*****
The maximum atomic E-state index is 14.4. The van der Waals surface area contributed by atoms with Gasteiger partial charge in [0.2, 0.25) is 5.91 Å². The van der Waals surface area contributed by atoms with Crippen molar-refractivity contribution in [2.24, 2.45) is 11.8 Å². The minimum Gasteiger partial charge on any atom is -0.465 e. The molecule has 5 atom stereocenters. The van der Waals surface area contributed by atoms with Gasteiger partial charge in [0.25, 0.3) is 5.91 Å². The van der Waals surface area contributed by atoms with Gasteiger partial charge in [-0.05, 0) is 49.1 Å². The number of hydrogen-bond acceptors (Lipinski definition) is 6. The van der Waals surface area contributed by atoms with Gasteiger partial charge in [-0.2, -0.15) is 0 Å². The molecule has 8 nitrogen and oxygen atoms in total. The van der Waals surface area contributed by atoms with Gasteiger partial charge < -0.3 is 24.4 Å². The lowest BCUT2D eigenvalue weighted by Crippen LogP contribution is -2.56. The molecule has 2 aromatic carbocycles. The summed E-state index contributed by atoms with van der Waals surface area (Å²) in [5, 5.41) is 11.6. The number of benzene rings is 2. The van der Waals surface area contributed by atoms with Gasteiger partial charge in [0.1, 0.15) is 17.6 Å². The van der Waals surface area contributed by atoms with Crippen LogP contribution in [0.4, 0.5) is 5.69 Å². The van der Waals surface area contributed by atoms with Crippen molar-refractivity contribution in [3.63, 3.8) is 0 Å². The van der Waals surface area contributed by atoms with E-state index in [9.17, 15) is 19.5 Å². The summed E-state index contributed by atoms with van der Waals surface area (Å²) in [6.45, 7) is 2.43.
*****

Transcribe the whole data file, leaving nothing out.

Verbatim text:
The maximum atomic E-state index is 14.4. The van der Waals surface area contributed by atoms with Gasteiger partial charge in [0.2, 0.25) is 5.91 Å². The van der Waals surface area contributed by atoms with Crippen molar-refractivity contribution in [2.24, 2.45) is 11.8 Å². The minimum Gasteiger partial charge on any atom is -0.465 e. The molecule has 5 atom stereocenters. The van der Waals surface area contributed by atoms with Gasteiger partial charge in [0.25, 0.3) is 5.91 Å². The van der Waals surface area contributed by atoms with Gasteiger partial charge in [-0.05, 0) is 49.1 Å². The number of hydrogen-bond acceptors (Lipinski definition) is 6. The van der Waals surface area contributed by atoms with Gasteiger partial charge in [-0.2, -0.15) is 0 Å². The molecule has 8 nitrogen and oxygen atoms in total. The van der Waals surface area contributed by atoms with Gasteiger partial charge < -0.3 is 24.4 Å². The lowest BCUT2D eigenvalue weighted by Crippen LogP contribution is -2.56. The molecule has 2 aromatic carbocycles. The summed E-state index contributed by atoms with van der Waals surface area (Å²) in [5, 5.41) is 11.6. The number of benzene rings is 2. The van der Waals surface area contributed by atoms with Gasteiger partial charge in [0.1, 0.15) is 17.6 Å². The van der Waals surface area contributed by atoms with Crippen LogP contribution in [0.4, 0.5) is 5.69 Å². The van der Waals surface area contributed by atoms with Crippen molar-refractivity contribution in [3.63, 3.8) is 0 Å². The van der Waals surface area contributed by atoms with E-state index in [9.17, 15) is 19.5 Å². The summed E-state index contributed by atoms with van der Waals surface area (Å²) in [6.45, 7) is 2.43.